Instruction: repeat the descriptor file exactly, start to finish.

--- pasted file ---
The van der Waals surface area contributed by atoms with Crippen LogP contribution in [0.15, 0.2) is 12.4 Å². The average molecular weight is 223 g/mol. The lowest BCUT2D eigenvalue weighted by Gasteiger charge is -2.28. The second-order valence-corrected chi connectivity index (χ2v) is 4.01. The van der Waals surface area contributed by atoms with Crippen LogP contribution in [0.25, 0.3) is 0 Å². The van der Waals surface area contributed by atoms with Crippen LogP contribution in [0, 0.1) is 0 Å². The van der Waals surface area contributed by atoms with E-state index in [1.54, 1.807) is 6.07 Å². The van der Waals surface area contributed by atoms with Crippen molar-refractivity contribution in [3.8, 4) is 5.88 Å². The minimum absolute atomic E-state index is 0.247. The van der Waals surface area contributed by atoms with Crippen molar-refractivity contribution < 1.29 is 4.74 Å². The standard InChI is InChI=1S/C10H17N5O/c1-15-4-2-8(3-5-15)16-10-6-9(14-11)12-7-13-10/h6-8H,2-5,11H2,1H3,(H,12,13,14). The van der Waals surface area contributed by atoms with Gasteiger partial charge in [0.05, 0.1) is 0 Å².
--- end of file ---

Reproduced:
The van der Waals surface area contributed by atoms with Crippen LogP contribution in [0.15, 0.2) is 12.4 Å². The average molecular weight is 223 g/mol. The lowest BCUT2D eigenvalue weighted by Gasteiger charge is -2.28. The second-order valence-corrected chi connectivity index (χ2v) is 4.01. The van der Waals surface area contributed by atoms with Crippen LogP contribution in [0.25, 0.3) is 0 Å². The van der Waals surface area contributed by atoms with Crippen LogP contribution in [0, 0.1) is 0 Å². The van der Waals surface area contributed by atoms with E-state index in [1.54, 1.807) is 6.07 Å². The van der Waals surface area contributed by atoms with Crippen molar-refractivity contribution in [3.8, 4) is 5.88 Å². The minimum absolute atomic E-state index is 0.247. The van der Waals surface area contributed by atoms with Crippen molar-refractivity contribution < 1.29 is 4.74 Å². The standard InChI is InChI=1S/C10H17N5O/c1-15-4-2-8(3-5-15)16-10-6-9(14-11)12-7-13-10/h6-8H,2-5,11H2,1H3,(H,12,13,14). The van der Waals surface area contributed by atoms with Gasteiger partial charge in [0.05, 0.1) is 0 Å².